Don’t Forget About Your Stocks, Bonds, and Mutual Funds When Funding Your Revocable Living Trust

I was recently speaking with a couple from Mt. Juliet, Tennessee following one of our educational events who asked whether the trust they put in place 10 years ago is still effective and will avoid probate for their family. I explained to this family that it may depend upon whether their life circumstances have changed since you first put your trust in place. However, I also discussed with this married couple that you can not just sign a trust document and have all of your assets avoid probate. You work is not yet completed. You also need to fund the trust with all of your assets.

I discussed with this couple that everything that you own in your name at your death must pass through probate, even if you have a last will and testament when die. I explained that this includes any real estate that you own in this state, as well as any other state. However, I also explained to this couple that we also need to make sure that certain financial assets are retitled out of your name and into the name of this trust.

I discussed with this couple that this includes stocks, bonds, and mutual funds that you own in your name. I explained that the process of retitling these assets includes working with your financial advisor and that instead of owning these assets in your own name, you would now own them John and Jane Doe, Trustee of the John and Jane Doe Revocable Living Trust. I explained that if you died and these assets were properly retitled then these assets would immediately pass to your loved ones according to customized provisions of this trust without having to go through all the delays and costs associated with a long and lengthy probate proceeding.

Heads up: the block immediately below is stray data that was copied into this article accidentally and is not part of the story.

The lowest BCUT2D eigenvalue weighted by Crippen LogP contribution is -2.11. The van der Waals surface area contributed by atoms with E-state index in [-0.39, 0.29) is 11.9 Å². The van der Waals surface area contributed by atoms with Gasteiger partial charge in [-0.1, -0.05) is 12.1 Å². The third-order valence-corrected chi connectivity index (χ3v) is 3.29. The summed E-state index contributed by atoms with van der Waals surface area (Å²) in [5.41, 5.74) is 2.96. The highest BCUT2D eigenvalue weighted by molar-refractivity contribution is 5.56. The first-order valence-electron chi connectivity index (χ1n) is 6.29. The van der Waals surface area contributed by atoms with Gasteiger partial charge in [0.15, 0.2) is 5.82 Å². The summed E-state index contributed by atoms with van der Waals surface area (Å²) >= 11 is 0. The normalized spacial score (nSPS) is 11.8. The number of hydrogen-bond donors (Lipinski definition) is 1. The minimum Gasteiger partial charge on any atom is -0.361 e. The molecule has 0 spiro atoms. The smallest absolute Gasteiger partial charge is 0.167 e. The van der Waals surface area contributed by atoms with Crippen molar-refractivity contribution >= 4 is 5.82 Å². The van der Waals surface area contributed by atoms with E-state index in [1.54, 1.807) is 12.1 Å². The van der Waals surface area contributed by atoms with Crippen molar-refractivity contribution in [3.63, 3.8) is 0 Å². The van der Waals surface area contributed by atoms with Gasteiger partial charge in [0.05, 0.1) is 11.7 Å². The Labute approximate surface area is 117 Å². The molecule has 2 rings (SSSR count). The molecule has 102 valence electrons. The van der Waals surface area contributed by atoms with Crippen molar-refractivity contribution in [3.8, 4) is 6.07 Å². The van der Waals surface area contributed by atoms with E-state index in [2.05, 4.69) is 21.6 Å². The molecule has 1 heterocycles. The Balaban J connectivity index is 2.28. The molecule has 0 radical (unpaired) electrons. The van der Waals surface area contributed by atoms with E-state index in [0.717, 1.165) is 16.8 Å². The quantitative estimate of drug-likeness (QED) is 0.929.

In addition, I explained to this couple that one of the reasons that our clients love working with our office is that we handle all of the retitling of the assets into the name of the trust for them so that everything is completed within five to six weeks.

If you have questions about estate planning and avoiding nursing home poverty, please reach out to me before you go see any other lawyer or make any other decision on your estate planning so I can send you our free legal report, Estate Planning in Tennessee, which goes over all the common questions about probate in Tennessee. Also, if you would like to learn more about estate planning and probate in an educational environment, please reserve a spot at one of our upcoming live educational events or webinars that we have scheduled this month.

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